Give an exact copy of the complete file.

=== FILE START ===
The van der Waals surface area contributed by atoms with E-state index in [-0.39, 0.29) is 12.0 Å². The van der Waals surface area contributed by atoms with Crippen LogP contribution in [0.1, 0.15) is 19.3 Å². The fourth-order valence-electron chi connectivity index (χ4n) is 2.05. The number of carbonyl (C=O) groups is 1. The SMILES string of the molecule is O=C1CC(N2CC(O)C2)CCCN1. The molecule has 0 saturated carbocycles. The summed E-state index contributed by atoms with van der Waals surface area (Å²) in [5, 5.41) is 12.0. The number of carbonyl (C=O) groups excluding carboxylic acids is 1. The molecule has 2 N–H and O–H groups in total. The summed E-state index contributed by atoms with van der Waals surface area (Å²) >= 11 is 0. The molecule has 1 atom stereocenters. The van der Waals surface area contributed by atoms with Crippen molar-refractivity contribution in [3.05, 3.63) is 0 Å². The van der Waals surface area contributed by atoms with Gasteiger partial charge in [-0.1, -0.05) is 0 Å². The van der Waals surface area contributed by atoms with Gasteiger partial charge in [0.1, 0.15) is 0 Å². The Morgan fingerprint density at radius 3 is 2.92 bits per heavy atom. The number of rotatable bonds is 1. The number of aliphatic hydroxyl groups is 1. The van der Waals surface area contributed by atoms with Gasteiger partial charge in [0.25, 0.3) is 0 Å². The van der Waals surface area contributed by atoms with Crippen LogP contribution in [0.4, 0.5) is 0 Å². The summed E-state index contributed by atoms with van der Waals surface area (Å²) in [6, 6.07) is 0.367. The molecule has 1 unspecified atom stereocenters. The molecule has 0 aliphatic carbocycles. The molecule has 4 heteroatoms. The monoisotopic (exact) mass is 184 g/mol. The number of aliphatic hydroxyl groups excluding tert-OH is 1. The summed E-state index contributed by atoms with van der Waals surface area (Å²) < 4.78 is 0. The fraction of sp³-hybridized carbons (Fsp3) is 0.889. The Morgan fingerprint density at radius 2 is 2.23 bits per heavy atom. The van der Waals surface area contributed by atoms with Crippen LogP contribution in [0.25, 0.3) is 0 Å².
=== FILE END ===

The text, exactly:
The van der Waals surface area contributed by atoms with E-state index in [-0.39, 0.29) is 12.0 Å². The van der Waals surface area contributed by atoms with Crippen LogP contribution in [0.1, 0.15) is 19.3 Å². The fourth-order valence-electron chi connectivity index (χ4n) is 2.05. The number of carbonyl (C=O) groups is 1. The SMILES string of the molecule is O=C1CC(N2CC(O)C2)CCCN1. The molecule has 0 saturated carbocycles. The summed E-state index contributed by atoms with van der Waals surface area (Å²) in [5, 5.41) is 12.0. The number of carbonyl (C=O) groups excluding carboxylic acids is 1. The molecule has 2 N–H and O–H groups in total. The summed E-state index contributed by atoms with van der Waals surface area (Å²) >= 11 is 0. The molecule has 1 atom stereocenters. The van der Waals surface area contributed by atoms with Crippen molar-refractivity contribution in [3.05, 3.63) is 0 Å². The van der Waals surface area contributed by atoms with Gasteiger partial charge in [-0.1, -0.05) is 0 Å². The van der Waals surface area contributed by atoms with Gasteiger partial charge in [0.1, 0.15) is 0 Å². The Morgan fingerprint density at radius 3 is 2.92 bits per heavy atom. The number of rotatable bonds is 1. The number of aliphatic hydroxyl groups is 1. The van der Waals surface area contributed by atoms with Gasteiger partial charge in [0.25, 0.3) is 0 Å². The van der Waals surface area contributed by atoms with Crippen LogP contribution in [0.4, 0.5) is 0 Å². The summed E-state index contributed by atoms with van der Waals surface area (Å²) in [6, 6.07) is 0.367. The molecule has 1 unspecified atom stereocenters. The molecule has 0 aliphatic carbocycles. The molecule has 4 heteroatoms. The monoisotopic (exact) mass is 184 g/mol. The number of aliphatic hydroxyl groups excluding tert-OH is 1. The summed E-state index contributed by atoms with van der Waals surface area (Å²) < 4.78 is 0. The fraction of sp³-hybridized carbons (Fsp3) is 0.889. The Morgan fingerprint density at radius 2 is 2.23 bits per heavy atom. The van der Waals surface area contributed by atoms with Crippen LogP contribution in [0.25, 0.3) is 0 Å².